In the beginning, Eve: Eve our mother, our daughter, our niece, our sister, our friend, our committed partner, our grandmother. Eva, la madre de la humanidad, and, as a mother she does not only give birth but also nurtures, encourages, demands of us, today, this morning. Eve asks us:
And today, I want you to promise yourselves that you are going to spend the day today looking for what you can say yes to. What is new to you? What challenges you? What can you say sí to?
Within this framework let us now turn to a study of scriptures, to a study of the texts in Genesis that refer to Eve.
When I took the introductory seminary course on the Bible I was surprised by the fact that only in the very last class of the semester did we turn to the story of creation. In reality, my professor, a well-known scholar, was simply making a very important point.2 She wanted to point out that the stories of creation we find in the Bible were not written at the beginning of the history of the people of Israel. The accounts of creation found in Genesis in reality are a "looking back" to the origins of Israel by the Israelites themselves. These stories are an attempt by the Israelites to ground their lives and their reality in Yahweh, their God. These stories are not an objective view of what happened at the beginning. The stories of creation, in chapters 1 and 2 respectively, are different. Each one has its own particularities because they were written by different groups of people within the nation of Israel and for different purposes.
As we all well know, there is great variety in the Bible and whenever we confront its text we come away enlightened and puzzled, consoled and disturbed, embraced and challenged: the Bible is indeed a two-edged sword. One of the things that we often tend to ignore when we approach the Bible is ourselves-each individual reader. What are our questions? What is our worldview? What are our values? What is our understanding of right and wrong?
So, during the days of this Quadrennial Assembly, I want to suggest that we use our time together to find out about how we approach the Bible. Through what lens do we read the Bible? We all come to the reading of the Bible with a history, with our idiosyncrasies, with our ideologies. The Bible does not speak in only one way. The Bible speaks to you, and to you, and to you, and to me. And the Bible does not speak the same to different ones of us.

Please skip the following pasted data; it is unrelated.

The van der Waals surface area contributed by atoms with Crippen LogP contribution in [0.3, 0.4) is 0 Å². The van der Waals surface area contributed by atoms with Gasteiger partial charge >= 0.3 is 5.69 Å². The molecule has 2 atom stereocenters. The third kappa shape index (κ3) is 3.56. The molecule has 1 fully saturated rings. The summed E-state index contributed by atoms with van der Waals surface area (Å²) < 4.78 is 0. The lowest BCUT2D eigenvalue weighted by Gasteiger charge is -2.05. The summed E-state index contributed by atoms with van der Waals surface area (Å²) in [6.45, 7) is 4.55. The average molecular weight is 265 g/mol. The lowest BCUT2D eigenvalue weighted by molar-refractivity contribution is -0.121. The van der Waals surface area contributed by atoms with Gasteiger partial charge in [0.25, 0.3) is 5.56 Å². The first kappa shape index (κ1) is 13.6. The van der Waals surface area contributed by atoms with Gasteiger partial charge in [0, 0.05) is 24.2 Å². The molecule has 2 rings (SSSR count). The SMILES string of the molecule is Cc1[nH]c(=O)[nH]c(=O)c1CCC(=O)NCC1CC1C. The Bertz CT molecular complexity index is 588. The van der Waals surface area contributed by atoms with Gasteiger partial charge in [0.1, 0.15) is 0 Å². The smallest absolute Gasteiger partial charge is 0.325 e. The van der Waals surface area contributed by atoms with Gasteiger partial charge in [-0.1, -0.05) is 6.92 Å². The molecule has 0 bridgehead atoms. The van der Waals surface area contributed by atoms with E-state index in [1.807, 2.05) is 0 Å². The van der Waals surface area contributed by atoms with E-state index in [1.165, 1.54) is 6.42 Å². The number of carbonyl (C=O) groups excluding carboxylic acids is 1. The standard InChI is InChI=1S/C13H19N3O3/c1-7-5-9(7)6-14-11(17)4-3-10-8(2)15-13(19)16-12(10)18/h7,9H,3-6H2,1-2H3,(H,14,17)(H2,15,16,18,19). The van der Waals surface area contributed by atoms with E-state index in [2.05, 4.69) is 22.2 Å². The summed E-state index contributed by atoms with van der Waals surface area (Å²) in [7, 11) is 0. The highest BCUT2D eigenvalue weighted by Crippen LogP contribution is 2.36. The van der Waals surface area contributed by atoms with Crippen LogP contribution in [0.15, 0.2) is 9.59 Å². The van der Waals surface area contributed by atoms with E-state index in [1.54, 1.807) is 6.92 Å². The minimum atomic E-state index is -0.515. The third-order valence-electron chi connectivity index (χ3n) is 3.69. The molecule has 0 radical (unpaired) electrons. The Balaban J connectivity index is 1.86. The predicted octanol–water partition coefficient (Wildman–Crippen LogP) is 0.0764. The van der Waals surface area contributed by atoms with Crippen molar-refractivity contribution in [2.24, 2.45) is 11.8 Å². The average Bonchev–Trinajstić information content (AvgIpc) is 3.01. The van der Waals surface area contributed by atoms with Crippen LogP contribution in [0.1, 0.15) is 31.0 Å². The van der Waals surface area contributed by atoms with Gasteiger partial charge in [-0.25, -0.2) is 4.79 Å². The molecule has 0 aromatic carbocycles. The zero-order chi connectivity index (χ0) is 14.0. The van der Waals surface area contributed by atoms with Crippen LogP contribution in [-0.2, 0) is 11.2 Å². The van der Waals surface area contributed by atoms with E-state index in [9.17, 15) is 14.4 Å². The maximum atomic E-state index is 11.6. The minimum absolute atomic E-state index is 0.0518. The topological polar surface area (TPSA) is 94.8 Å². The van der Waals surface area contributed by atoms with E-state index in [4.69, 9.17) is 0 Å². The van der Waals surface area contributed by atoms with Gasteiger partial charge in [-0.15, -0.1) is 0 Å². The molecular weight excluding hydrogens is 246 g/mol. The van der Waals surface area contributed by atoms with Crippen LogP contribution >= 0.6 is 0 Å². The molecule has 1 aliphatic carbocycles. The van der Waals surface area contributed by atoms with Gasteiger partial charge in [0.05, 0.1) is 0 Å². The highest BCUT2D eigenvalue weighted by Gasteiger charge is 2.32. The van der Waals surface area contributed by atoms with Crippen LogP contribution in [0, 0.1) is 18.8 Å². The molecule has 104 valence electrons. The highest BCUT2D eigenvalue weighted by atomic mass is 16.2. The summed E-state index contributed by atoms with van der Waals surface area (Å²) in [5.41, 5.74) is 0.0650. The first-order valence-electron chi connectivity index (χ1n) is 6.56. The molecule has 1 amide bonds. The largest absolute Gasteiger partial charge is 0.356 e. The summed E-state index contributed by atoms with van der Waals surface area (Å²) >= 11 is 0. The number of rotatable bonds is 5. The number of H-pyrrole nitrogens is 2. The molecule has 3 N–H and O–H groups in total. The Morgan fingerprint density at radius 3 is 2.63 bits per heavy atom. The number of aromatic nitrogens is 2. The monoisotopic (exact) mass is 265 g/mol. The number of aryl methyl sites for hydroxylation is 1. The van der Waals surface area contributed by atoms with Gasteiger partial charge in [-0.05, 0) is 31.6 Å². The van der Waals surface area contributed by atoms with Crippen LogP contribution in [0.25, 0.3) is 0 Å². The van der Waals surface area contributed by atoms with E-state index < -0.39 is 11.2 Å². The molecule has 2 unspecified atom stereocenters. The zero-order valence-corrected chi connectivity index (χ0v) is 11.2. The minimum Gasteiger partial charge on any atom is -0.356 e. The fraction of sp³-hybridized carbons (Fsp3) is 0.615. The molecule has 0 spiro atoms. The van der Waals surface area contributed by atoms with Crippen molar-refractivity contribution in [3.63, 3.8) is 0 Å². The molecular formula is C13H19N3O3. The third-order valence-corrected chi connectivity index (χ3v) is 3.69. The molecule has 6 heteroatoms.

Today a passage from the Bible might say something to you that it will not say tomorrow, not because the Bible changes but because you change, I change. We understand the Bible from the perspective of our contemporary world. At the same time, today we often view our world in light of our understanding of the Bible.
On this, the first full day of the assembly, we look at Eve, or rather, we look at how we look at Eve. When we read the stories of Eve, what do we want to know? Why do we read the story of creation, the story of Eve? What do we see? Who is Eve for us? What does she say to us today?
In Genesis, chapter 1, verse 27, we read that Eve was made in the image and likeness of God. The decision to create Eve was not a light decision, a spur-of-the-moment decision on God's part. In verse 26, the text reads, "And God said: 'Let us make humankind in our image, after our likeness.'"3
Let us consider two points here. First, the "us" in this verse is an indication of deliberation on God's part. It is the only place in this account where God speaks directly, and that points to the importance of what is being said in this verse, of the action that it announces. Second, we need to look at the fact that the creature that God creates after this deliberation, this creature is modeled after God. Eve is created to be like God, to resemble God. This is something she shares with Adam and with no other creature.